Gurzuf is the name given to Belarus post-rock / instrumental rock duo Egor Zabelov and Artem Zalessky, both highly talented musicians. Zabelov is a highly rated accordionist and Zalessky a top class percussionist. Gurzuf released their debut album Non-existent Movie in 2007. It's a mix between the classical traditions of accordion music and contemporary percussion. Non-existent Movie showcases Gurzuf's ability to create such imaginative sounds from only two instruments. Marchen is the duo's sophomore album, and at only 21 minutes, seems like an EP. Though Marchen does not sound like an EP in anyway. The short length of this album actually acts as a positive in the strength of its two tracks.
The titular track "Marchen" has many qualities. Instrumental rock has a tendency to be flawed in places, but Gurzuf fend off all the typical criticisms with this 13 minute track. It begins with a beautifully orchestrated thumping drum and layered accordion. Volume levels are slowly turned up as ambience and atmosphere fill the track. It takes a good three and a half minutes of this before any variations occur. The accordion riff differs, as Zalessky's cymbals ring with effect. Zabelov increase his efforts with the accordion and the track formulates a build-up, to what is a split second of silence... Suddenly the riff returns without the cymbals, but with French horn to accompany the instrumentation and what sounds like a very powerful cello.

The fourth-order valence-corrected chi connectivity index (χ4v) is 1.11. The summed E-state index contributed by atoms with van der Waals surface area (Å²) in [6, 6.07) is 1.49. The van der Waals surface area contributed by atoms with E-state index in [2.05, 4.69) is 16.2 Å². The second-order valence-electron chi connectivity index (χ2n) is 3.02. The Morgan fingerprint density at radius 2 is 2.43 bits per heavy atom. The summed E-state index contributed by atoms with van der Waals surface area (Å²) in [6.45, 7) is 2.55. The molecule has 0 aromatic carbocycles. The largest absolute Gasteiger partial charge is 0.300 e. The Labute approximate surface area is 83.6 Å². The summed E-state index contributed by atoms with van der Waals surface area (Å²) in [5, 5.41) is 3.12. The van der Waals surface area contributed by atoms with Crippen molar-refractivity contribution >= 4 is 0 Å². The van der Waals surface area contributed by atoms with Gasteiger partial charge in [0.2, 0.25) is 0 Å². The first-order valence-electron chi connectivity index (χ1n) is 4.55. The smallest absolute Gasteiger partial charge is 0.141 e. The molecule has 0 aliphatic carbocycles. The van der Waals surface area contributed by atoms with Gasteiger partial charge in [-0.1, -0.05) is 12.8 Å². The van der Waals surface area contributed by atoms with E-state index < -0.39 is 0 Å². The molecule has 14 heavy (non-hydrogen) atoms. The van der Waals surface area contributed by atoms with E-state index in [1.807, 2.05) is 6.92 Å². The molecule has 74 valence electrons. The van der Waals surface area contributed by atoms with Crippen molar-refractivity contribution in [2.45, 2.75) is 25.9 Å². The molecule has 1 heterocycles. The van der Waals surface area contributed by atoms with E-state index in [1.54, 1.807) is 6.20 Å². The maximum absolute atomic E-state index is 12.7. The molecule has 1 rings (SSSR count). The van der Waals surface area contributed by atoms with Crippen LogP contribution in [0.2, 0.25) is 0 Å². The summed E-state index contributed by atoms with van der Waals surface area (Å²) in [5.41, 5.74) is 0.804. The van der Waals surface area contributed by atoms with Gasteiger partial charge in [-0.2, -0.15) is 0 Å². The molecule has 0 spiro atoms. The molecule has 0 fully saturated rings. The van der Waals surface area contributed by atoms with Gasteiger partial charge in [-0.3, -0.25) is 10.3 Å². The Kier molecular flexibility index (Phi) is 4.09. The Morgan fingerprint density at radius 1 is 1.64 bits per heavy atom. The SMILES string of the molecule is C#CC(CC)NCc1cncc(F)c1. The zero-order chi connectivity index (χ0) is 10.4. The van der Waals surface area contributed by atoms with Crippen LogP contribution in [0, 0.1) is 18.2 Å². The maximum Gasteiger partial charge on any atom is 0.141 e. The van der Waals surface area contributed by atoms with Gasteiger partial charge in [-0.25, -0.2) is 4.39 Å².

Zabelov clearly has an ear for structure and the knowledge to orchestrate his minimalistic instruments in to what is essentially a post-rock track with classical influences. The variations continue, and surprisingly, "Marchen" never bores. It shows what just a couple of basic instruments can do by themselves and the first 11 minutes of Marchen do honestly put Zabelov and Zalessky on top of a music theory pedestal.
The dying moments of "Marchen" are essentially the cool down minutes. A repetitious accordion riff rings loud, sounding like it could break in to a powerful loud track at any moment, but refrains from this with the secondary accordion and slow, atmospheric percussion. Usually I'm against fade outs in music, but with post-rock and its genre label companions, I can be forgiving. The slow fade works as Gurzuf complete the main bulk of this album.
At seven minutes in length, "Air" is nothing short of a key track when put alongside the massive variations of "Marchen". This track is far more atmospheric and would suit many scenes in any different movies that would attract tourist attention to something along the lines of Central Park in New York City. The swirling ambience sounds like wings flapping and the accordion embarks images of Central Park street performers over at the pond. At the half-way mark, Gurzuf shake things up a little. It's the sounds and rhythms you would expect from an Icelandic band, not a Belarusian duo. It evokes so many images in such a bright style; you could be forgiven for even thinking this is the work of Sigur Ros.
Marchen is a short album, but it's an album worthy of your time, effort and of course your money. It doesn’t come as a surprise to find out Gurzuf has done work for theatrical performances. Their sound is emotional and throughout Marchen, they sound confident in their ability and comfortable with where they are at in terms of their career as musicians. This is one for the OST fanatics and instrumental / classical / post-rock fans who have an ear for technical structures and well-orchestrated tracks.